[Mono-devel-list] [PATCH] Field Layout Optimization
05mauben at hawken.edu
Mon Mar 15 09:56:22 EST 2004
String.Intern Method --
If the value of str is already interned, the system's reference is
returned; otherwise, a new reference to a string with the value of str
String.IsInterned Method --
A String reference to str if it is in the common language runtime
"intern pool"; otherwise a null reference (Nothing in Visual Basic).
I am not sure what you mean by your first comment. String.IsInterned
("abc") will always return true (because abc is a literal in the code,
so it will be interned when the code runs.
>>> "Jonathan Gilbert" <2a5gjx302 at sneakemail.com> 03/15/04 08:12 AM >>>
I don't know about this particular detail for sure, but just thought I'd
point out that the string being interned does not imply that the
copy will always be used. You might want to check string.IsInterned on
Speaking of which, why doesn't Java's string intern table have a way to
check if a string is interned without actually interning it? Just idle
At 08:38 PM 14/03/2004 -0500, you wrote:
>I am not so sure. For example, if you do something like:
>And query for the attribute many times, the string is not interned. It
>is different any time.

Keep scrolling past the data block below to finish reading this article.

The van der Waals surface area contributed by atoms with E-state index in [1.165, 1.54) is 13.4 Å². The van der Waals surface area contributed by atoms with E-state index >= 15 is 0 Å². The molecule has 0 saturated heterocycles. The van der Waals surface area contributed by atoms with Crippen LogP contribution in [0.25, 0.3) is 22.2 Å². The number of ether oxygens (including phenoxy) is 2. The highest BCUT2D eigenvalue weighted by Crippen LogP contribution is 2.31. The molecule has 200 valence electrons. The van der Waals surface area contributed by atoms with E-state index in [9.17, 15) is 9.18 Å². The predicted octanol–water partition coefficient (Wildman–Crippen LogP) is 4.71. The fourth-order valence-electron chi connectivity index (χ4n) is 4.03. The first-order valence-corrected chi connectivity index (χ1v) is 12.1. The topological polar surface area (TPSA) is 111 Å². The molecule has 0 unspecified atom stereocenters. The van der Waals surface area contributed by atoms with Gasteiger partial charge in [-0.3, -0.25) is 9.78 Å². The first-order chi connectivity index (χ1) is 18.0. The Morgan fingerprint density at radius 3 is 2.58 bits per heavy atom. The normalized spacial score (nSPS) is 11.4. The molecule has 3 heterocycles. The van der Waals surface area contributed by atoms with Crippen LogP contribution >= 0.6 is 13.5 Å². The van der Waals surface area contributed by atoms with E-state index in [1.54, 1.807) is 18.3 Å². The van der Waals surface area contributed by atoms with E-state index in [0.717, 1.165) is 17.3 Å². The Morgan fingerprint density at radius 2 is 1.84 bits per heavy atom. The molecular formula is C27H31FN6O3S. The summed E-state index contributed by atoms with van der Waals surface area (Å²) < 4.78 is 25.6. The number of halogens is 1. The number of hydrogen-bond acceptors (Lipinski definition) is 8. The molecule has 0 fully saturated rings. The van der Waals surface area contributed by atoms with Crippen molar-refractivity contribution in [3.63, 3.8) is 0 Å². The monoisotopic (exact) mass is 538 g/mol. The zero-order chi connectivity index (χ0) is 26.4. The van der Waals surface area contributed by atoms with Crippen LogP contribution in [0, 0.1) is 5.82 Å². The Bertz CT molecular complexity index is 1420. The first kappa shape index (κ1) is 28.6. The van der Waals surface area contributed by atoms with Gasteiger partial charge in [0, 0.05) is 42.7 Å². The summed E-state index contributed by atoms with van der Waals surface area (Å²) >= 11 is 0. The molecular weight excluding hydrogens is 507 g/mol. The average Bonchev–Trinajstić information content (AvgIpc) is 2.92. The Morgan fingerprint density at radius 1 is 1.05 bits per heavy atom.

>He might have been saying that all strings in the string heap are
>interned at load.
>On Sun, 2004-03-14 at 18:48, Jonathan Pryor wrote:
>> On Sun, 2004-03-14 at 18:24, Ben Maurer wrote:
>> > * Is it correct to load strings that are stored in literal
>> > as interned. The reason I did this was to ensure that we
>> > create a string on each access (which is incorrect).
>> > am not sure if it shoudl be interned.
>> See: http://blogs.msdn.com/cbrumme/archive/2003/04/22/51371.aspx
>> .NET automatically interns all strings literals inside the assembly
>> the assembly is loaded. The blog notes that:
>> This is expensive and -- in retrospect -- may have been a
>> mistake. In the future we might consider allowing individual
>> assemblies to opt-in or opt-out.
>> For compatibility, we'll probably want to do the same, which is what
>> you're doing. So this is the path of least resistance. :-)
>> - Jon
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